I've been on this water for nearly two decades. I don't just live on it, it runs through me. I measure time not by the hands of my watch or the calendar on the kitchen wall but by the ebb and flow of the tide running through it, the shift in the seams of its currents and the sound of its waves on the beach. I know it as well as I know myself. I can find my way through it as easily as walking through the house in the dark. It's home.
We all have it. Home water. It might be a series of pools on a stream, a particular rip off a rock pile, miles of water along some tributary or wide open ocean. For some it might be water they grew up on, for others it may be the closest water to where they live. Regardless of where it is or how it came to be known, I'm a firm believer that we don't make it, it makes us. It makes us the angler that we are and that we will become. Flats, backwater, rips, offshore, inshore, structure...we may fish multiple environs but somewhere, in the midst of hours, days and seasons spent there, we find a connection to a particular piece of water. It becomes a part of us and we become a part of it.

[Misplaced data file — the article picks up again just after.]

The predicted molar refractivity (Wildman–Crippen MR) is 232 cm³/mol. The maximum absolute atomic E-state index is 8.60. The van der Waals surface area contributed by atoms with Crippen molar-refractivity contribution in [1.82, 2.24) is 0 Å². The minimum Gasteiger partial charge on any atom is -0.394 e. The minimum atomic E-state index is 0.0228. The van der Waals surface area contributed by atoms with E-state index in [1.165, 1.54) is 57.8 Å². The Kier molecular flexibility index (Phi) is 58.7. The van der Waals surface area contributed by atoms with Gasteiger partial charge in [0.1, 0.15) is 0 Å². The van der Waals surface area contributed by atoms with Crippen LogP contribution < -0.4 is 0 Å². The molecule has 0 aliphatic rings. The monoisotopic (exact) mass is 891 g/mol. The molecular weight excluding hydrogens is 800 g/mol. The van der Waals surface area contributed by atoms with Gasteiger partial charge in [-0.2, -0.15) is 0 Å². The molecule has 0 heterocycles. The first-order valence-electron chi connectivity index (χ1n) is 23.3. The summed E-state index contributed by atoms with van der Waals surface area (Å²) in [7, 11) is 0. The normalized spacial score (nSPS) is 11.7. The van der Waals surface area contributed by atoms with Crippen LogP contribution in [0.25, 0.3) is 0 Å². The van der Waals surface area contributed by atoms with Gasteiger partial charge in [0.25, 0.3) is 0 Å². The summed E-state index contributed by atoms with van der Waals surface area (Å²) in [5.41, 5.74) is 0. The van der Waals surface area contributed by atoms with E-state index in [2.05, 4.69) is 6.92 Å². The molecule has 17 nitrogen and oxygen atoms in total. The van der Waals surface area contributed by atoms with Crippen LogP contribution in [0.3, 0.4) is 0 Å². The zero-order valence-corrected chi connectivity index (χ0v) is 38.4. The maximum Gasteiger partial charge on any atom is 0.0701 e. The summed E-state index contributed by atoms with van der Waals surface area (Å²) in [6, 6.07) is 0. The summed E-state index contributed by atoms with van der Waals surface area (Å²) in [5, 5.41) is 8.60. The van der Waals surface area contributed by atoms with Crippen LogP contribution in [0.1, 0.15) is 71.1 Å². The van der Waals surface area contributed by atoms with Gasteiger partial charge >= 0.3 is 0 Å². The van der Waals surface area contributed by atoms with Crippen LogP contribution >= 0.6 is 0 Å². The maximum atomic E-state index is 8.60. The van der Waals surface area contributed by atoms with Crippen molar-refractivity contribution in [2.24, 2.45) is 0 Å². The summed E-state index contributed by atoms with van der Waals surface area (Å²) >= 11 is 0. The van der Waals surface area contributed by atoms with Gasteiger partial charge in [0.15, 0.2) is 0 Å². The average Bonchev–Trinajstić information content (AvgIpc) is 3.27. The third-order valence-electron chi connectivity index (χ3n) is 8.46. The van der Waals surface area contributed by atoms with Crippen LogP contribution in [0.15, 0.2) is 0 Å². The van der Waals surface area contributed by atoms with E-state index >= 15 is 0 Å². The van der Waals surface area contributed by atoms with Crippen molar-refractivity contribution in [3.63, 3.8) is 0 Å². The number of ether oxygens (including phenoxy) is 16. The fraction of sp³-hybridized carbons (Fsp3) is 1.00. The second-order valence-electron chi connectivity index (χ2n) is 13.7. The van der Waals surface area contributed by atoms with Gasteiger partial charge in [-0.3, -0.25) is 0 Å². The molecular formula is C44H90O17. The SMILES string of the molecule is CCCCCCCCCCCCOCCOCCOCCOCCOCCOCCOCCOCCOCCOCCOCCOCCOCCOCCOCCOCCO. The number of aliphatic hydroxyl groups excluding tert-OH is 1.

Somewhere in our home water we find those special spots. The honey hole, the go-to spot, the Location X's; we all have names for a particular place that we've learned over time generally hold fish at a particular stage of tide, hatch or time of year. Some are shared, most are not. They become a very personal place, often for no other reason than they are places we feel completely in our element where we are free to fish for the sake of fishing. Sometimes we don't fish them at all, opting instead to just stand or sit there and observe, study and contemplate. These places remind us that not every day on the water has to be hardcore, badass and epic. It's fishing. That's all it is.
South River , MA
10 November 2018